From the window of our hotel room, we could watch the busy movements of the crowds growing and dispersing after each flight. The plane would land on the tarmac with a great squeal from the tyres before the plane approached the terminal.
Frankfurt-Hahn Airport is deceptive. It is not close to Frankfurt, or Hahn, as I understand it. It’s outside of a town called Koblenz. This airport caters for most of the budget airlines for Europe who touchdown here every couple of hours.
There is a shuttle bus that leaves every hour on the hour to Frankfurt, about 70 minutes away. These shuttle buses are packed with budget travelers who have come from the flights ready to shimmy their way to a seat. I know from my own bus experiences that it’s really a two-person juggle to get seats, as well as your luggage, on board.
Jez and I were packing our bags to leave our hotel and join the group of travelers on the shuttle bus later in the afternoon. As I paused briefly to watch the new influx of weary bodies stumble and queue up for the bus, I wondered where these people were going with their huge suitcases and plastic carry bags. Five minutes later, the bus closed up the luggage compartment and with a hiss of the brakes, pulled away from the curb.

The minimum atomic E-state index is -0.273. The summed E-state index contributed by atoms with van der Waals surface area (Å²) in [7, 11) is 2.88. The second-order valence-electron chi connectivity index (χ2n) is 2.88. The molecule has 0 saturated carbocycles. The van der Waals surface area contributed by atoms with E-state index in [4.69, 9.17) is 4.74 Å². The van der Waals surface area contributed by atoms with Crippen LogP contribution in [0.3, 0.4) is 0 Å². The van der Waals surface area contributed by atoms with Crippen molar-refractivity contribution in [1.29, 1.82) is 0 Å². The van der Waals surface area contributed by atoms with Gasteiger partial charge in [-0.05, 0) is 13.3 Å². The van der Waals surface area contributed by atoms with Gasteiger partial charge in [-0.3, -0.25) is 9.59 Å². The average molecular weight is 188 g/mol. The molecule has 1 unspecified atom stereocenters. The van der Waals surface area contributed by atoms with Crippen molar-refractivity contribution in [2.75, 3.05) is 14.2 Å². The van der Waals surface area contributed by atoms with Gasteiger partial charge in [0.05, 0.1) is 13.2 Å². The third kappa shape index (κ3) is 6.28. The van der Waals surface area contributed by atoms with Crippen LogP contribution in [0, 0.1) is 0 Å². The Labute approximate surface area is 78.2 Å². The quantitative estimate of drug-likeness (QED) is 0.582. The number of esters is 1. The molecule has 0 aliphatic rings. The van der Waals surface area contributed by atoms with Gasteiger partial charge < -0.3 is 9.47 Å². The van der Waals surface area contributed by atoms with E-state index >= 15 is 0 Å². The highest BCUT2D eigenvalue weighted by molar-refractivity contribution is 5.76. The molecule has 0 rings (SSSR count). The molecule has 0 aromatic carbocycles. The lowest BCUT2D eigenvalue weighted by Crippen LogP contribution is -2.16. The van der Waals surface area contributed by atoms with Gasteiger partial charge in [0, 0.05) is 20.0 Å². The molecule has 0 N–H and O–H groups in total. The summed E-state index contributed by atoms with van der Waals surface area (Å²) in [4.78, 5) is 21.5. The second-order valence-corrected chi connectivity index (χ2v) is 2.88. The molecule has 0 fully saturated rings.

The airport footpath was now empty again, save for one, lonely, dark blue suitcase.
My heart rate surged. Unaccompanied luggage.
In the scramble for seats, someone must have forgotten to load the suitcase on the the bus. I felt sympathy for the poor person that left behind the bag, but as time went on, I was concerned that no one had moved it from the footpath. Jez and I checked out of our room and wheeled our luggage across to the bus stop. I eyed the suitcase warily, not knowing what to think of it’s presence.
I approached the ticket booth with trepidation, as my lack of German language skills was going to be put on display.
“Excuse me, uhh, there is a suitcase over there that has been left behind.”
“Yes?” said the grey-haired man behind the glass.
“Yes, a blue one, just by the steps… It’s been there a while.” I explained.
“Okay, they will call” he said with a thick accent, turning back to his machine and ending the conversation. I walked back to the line and our own suitcases.
Fifteen minutes later, our bus trundled up to the bus stop and groaned as it let us on board. Jez was in charge of getting our bags in the hold and I was in charge of the seat scoring. I made sure that we had a window seat so that we could watch as we passed the lovely landscapes of Germany. But before we pulled away from the curb, I caught one last glance at the lonely blue suitcase and wondered: “What will happen to you?”